Never before have we had so many means to communicate. Never before has there been more clatter and clamor. Never before have we communicated less. Especially in our political life. The shrillness of this year's overwrought electoral campaign is a powerful reminder of the difference. It's all about feeling rather than thought -- either emoting to stimulate the feelings of sympathizers or emoting to grate upon the feelings of enemies. That certainly is true of most Republicans and their Tea Party hit men. Thought and ideas be damned. It's the primal scream -- twisted by fear, anger and confusion.
Today, speech as self-affirmation is replacing speech intended to convey something. It's the "I" in each phrase that counts -- certainly not the "you." Public figures seemingly follow the imperative: "I sound off, therefore I am." Silence is tantamount to death in the celebrity age. The storm of static in our public space is invasive. It destroys the ability to reflect, to assess, to ponder, to imagine. We have come to "think" in soundbites as well as to talk in soundbites. This is the ultimate endpoint of a culture dominated by the noisy hunt of anxious egos for self-justification, one where we spend more time trying to sort ourselves out than actually doing anything.
America as a country is struggling in an inchoate way to sort out who and what it still is in a world that no longer aligns itself according to the expectations that have been ingrained in us. Where is that American identity we prize so highly when we are manifestly incompetent -- at home and abroad; when others surpass or outpace us; when others stack piles of our money in their bank vaults like cordwood; when those others are Asian? Where is that American prowess when we can't protect ourselves from attack by aliens -- especially those in robes and turbans? Why don't I feel free when I live in the most permissive society ever known? Why do I feel hedged in? Why do I have so little control over my life? Where is the security and contentment that is supposed to come from earnest effort -- when banks rob us, politicians deceive us, and I don't have the means to figure out any of this. I'm an independent, individualist American who is a can-do, self-starting person. But I'm confused, at a loss, and need some help -- of some kind. But from whom? what kind? Surely not from any of "them."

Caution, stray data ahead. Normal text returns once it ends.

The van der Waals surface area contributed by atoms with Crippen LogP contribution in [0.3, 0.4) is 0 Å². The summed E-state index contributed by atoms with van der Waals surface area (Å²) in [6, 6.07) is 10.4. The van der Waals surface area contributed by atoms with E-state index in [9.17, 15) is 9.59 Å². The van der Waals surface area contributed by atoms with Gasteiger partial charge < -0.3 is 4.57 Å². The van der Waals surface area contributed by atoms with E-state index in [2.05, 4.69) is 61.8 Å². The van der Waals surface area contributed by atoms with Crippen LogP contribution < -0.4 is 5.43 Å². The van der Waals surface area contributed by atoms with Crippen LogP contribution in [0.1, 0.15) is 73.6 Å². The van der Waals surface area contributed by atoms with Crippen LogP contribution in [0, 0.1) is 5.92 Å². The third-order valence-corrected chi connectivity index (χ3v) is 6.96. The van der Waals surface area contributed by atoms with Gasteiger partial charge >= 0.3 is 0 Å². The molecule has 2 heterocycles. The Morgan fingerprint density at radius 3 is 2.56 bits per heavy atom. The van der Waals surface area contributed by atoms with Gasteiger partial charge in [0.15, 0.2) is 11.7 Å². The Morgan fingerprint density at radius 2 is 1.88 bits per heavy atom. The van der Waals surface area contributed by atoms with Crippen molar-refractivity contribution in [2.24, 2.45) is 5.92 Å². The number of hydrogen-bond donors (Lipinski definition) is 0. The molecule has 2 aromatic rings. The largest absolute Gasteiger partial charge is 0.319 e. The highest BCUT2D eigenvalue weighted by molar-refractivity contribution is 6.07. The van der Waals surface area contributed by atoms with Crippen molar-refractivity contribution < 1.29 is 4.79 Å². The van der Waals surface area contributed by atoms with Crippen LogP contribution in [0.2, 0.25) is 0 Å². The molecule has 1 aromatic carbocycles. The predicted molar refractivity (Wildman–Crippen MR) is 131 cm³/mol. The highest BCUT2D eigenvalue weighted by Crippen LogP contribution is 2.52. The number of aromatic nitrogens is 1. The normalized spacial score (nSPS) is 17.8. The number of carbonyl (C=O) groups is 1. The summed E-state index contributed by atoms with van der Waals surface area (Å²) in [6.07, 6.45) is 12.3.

So I'll scream and shout and yell -- in the street, at the televised images of the politicians I dread, at the televised images of the sporting tribes I give my passionate support. The noise is my cocoon and my security blanket. I want as much of it as possible, as loud as possible -- in the bar, in the restaurant, in the airport, in my earphones, on the talk shows, from the hungry haranguing maybe good guys who are against "them." At home, six people and four conversations -- that's the ticket. That way we all get more than our share of time to emote, to let loose our barely contained primal screams.
We are nearly all caught up in this whirlwind of mindless blather, of incessant motion masquerading as action. We desperately need some quiet -- everywhere. On the tube, in Washington, among our voluble diplomats and loquacious generals, among the celebrities of all stripes, among the so-called pundits -- especially the pundits.
So here's a proposal. A national vow of silence from all of the above. Let's call it "Shut-up Wednesdays." One day of the week, one of seven, devoted to whatever, but all ranting and raving prohibited. Admittedly, at first it will be tough going, cold turkey -- even for just 24 hours. The silence will be deafening. Many proudly self-reliant Americans will make the dismaying discovery that what there is to rely on is a lot flimsier than they ever thought. Politicos may suffer lockjaw from the enforced inactivity. Imagine, though, the potential benefits if the holiday expands! A nation capable of deliberation in a reasoned and reasonable way. It's worth a try. After all, isn't it time to question how much more of what we've been experiencing this republic can take?